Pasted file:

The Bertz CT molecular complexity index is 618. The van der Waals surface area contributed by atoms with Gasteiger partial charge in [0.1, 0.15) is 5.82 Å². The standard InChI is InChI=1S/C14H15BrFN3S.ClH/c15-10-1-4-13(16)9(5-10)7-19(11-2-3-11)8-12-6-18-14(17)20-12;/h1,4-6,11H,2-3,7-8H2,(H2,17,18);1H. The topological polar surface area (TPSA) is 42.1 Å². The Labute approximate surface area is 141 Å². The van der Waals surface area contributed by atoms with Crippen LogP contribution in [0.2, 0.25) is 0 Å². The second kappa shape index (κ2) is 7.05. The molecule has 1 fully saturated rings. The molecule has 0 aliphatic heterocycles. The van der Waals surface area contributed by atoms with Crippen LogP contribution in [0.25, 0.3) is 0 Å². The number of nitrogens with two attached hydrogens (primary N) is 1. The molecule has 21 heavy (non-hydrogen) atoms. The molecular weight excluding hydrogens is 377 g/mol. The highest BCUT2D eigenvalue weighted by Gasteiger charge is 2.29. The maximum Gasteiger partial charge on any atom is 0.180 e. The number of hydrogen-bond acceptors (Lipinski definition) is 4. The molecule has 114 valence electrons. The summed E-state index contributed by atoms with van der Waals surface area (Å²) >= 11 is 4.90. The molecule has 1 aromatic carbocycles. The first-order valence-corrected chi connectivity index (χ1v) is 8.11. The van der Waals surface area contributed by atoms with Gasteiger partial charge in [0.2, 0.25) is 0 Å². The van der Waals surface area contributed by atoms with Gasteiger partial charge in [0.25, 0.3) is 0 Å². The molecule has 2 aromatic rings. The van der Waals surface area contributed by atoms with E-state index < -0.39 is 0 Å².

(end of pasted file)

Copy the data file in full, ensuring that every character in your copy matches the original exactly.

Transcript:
The Bertz CT molecular complexity index is 618. The van der Waals surface area contributed by atoms with Gasteiger partial charge in [0.1, 0.15) is 5.82 Å². The standard InChI is InChI=1S/C14H15BrFN3S.ClH/c15-10-1-4-13(16)9(5-10)7-19(11-2-3-11)8-12-6-18-14(17)20-12;/h1,4-6,11H,2-3,7-8H2,(H2,17,18);1H. The topological polar surface area (TPSA) is 42.1 Å². The Labute approximate surface area is 141 Å². The van der Waals surface area contributed by atoms with Crippen LogP contribution in [0.2, 0.25) is 0 Å². The second kappa shape index (κ2) is 7.05. The molecule has 1 fully saturated rings. The molecule has 0 aliphatic heterocycles. The van der Waals surface area contributed by atoms with Crippen LogP contribution in [0.25, 0.3) is 0 Å². The number of nitrogens with two attached hydrogens (primary N) is 1. The molecule has 21 heavy (non-hydrogen) atoms. The molecular weight excluding hydrogens is 377 g/mol. The highest BCUT2D eigenvalue weighted by Gasteiger charge is 2.29. The maximum Gasteiger partial charge on any atom is 0.180 e. The number of hydrogen-bond acceptors (Lipinski definition) is 4. The molecule has 114 valence electrons. The summed E-state index contributed by atoms with van der Waals surface area (Å²) >= 11 is 4.90. The molecule has 1 aromatic carbocycles. The first-order valence-corrected chi connectivity index (χ1v) is 8.11. The van der Waals surface area contributed by atoms with Gasteiger partial charge in [0.2, 0.25) is 0 Å². The van der Waals surface area contributed by atoms with Gasteiger partial charge in [0.25, 0.3) is 0 Å². The molecule has 2 aromatic rings. The van der Waals surface area contributed by atoms with E-state index < -0.39 is 0 Å².